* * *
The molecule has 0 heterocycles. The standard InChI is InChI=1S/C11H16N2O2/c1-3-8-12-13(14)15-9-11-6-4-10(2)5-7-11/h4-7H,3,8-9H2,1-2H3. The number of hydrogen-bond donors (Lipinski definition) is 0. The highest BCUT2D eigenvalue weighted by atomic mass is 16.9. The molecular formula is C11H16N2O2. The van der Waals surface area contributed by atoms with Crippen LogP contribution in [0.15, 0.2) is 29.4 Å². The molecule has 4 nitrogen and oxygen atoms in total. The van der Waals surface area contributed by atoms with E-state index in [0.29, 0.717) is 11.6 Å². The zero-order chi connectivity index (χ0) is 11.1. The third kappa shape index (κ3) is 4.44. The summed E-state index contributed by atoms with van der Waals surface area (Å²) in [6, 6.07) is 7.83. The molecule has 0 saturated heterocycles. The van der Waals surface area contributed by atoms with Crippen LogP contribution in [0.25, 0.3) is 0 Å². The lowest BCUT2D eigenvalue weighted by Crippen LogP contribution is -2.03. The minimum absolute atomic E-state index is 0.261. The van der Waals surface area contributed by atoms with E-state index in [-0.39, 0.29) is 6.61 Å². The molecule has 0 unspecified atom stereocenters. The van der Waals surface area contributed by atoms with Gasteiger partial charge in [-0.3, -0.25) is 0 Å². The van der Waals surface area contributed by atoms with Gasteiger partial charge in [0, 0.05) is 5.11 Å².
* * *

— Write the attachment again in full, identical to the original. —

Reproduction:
The molecule has 0 heterocycles. The standard InChI is InChI=1S/C11H16N2O2/c1-3-8-12-13(14)15-9-11-6-4-10(2)5-7-11/h4-7H,3,8-9H2,1-2H3. The number of hydrogen-bond donors (Lipinski definition) is 0. The highest BCUT2D eigenvalue weighted by atomic mass is 16.9. The molecular formula is C11H16N2O2. The van der Waals surface area contributed by atoms with Crippen LogP contribution in [0.15, 0.2) is 29.4 Å². The molecule has 4 nitrogen and oxygen atoms in total. The van der Waals surface area contributed by atoms with E-state index in [0.29, 0.717) is 11.6 Å². The zero-order chi connectivity index (χ0) is 11.1. The third kappa shape index (κ3) is 4.44. The summed E-state index contributed by atoms with van der Waals surface area (Å²) in [6, 6.07) is 7.83. The molecule has 0 saturated heterocycles. The van der Waals surface area contributed by atoms with Crippen LogP contribution in [0.25, 0.3) is 0 Å². The lowest BCUT2D eigenvalue weighted by Crippen LogP contribution is -2.03. The minimum absolute atomic E-state index is 0.261. The van der Waals surface area contributed by atoms with E-state index in [-0.39, 0.29) is 6.61 Å². The molecule has 0 unspecified atom stereocenters. The van der Waals surface area contributed by atoms with Gasteiger partial charge in [-0.3, -0.25) is 0 Å². The van der Waals surface area contributed by atoms with Gasteiger partial charge in [0, 0.05) is 5.11 Å².